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Death Becomes Me (Or, I Become Dead)

February 17, 2010

So it happened. I died.

Or, rather, Asuka died, ending my game of Shiren the Wanderer. Luckily, I had spent quite a lot of time putting items into storage, depositing money in the bank, and leveling up Shiren, Sensei, and Asuka, to the point where I barely felt the impact of the death. My weapons weren’t quite as strong, my pockets not quite as full, but I was still in pretty good shape. One run through one of the easier labyrinths, and I was ready to start again, right where I left off. I could even set off with the added knowledge that tanks with explosive ammo, no matter how puny looking and slow they are, are not to be trifled with.

For a while, it worked, too. Rather than getting killed off on the second floor of Tengu’s hideout, I made it all the way to a faceoff with the big-nosed, red-faced, winged guardian of Karakuri Mansion. I’d dispatched his bretheren with ease, and despite his bravado and his apparent status as leader of the guardians, I didn’t think he’d be all that much more difficult.

And then he killed me. In hindsight, taking him on without a shield may not have been the best idea.

Going by sheer looks, I'd have thought the Centipede would be *way* tougher than Tengu.

Now, here I am, left with little more than my wits and a whole pile of HP. My weapons are gone. My precious herbs are gone. I have no stones, no spells, and, perhaps most harsh of all, not a penny’s worth of gold. I may punch harder than I used to, but setting out into Tengu’s hideout with little more than my wits and my fists will be a sure way to get killed in short order.

The first time I died, the penalty felt minimal. Now, it feels real. And yet, I’ll return.

Having finally faced the steepest penalty that the Wii’s version of Shiren the Wanderer has to offer, my stance may be softening. This still hurts — it sets me back hours, as I try to build up enough of a cache of weapons, healing items, and food to make another go at Tengu’s hideout. Still, I haven’t lost everything. Maybe I won’t have to go through all of the dungeons and mazes that led up to Tengu’s hideout; maybe half of them will be enough. The loss is palpable, but not impossible to recover from. Once I have my goodies, I won’t have to grind.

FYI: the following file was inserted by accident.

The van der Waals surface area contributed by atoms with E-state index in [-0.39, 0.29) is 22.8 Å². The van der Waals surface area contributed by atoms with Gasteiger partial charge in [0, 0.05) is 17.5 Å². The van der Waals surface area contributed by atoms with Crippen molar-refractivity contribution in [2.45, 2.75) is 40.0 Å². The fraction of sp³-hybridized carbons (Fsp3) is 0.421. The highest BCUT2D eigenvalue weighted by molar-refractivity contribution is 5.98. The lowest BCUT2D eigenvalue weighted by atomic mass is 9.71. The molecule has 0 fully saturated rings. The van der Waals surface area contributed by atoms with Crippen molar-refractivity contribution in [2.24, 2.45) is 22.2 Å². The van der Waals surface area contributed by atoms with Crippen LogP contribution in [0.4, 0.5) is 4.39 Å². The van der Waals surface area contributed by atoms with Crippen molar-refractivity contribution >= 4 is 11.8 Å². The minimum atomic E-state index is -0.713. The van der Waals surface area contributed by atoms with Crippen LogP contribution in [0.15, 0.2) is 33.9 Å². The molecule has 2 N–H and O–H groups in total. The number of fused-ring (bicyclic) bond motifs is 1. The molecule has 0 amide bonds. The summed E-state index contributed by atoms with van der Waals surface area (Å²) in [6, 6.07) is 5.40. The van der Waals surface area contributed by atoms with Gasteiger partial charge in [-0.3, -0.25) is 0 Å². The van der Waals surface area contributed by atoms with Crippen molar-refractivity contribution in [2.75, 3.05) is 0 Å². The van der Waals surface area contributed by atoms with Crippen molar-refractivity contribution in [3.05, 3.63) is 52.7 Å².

It hurts enough to make me want to be more careful, but not enough to keep me from returning.

The severity and gravity of my own experience still isn’t enough to make me forgive easy mode, which still feels like an invitation to keep bashing your head against the wall until you make a hole. Eventually, your level will be high enough to surpass whatever obstacle you’re trying to overcome, and you will have lost nothing along the way aside from, perhaps, a little pride. Still, Chunsoft might be onto something with their easier take on normal mode. It’s still hard to believe that there is no way to play the game as a pure Roguelike; perhaps a hard mode would be in order for next time…or, even better, replace “easy” mode with what is here “normal”, for this “normal” mode feels like a proper easing into the world of Roguelikes, while “easy” is little more than a JRPG that looks like a Roguelike.

Because, really, a Roguelike should take more than sheer time — it should take care, and it should take skill. Both of these modes available on the Wii eventually reduce to time spent, which is unfortunate.

The fact that even after dying twice I still want to play it, however, might be just what Chunsoft was going for.

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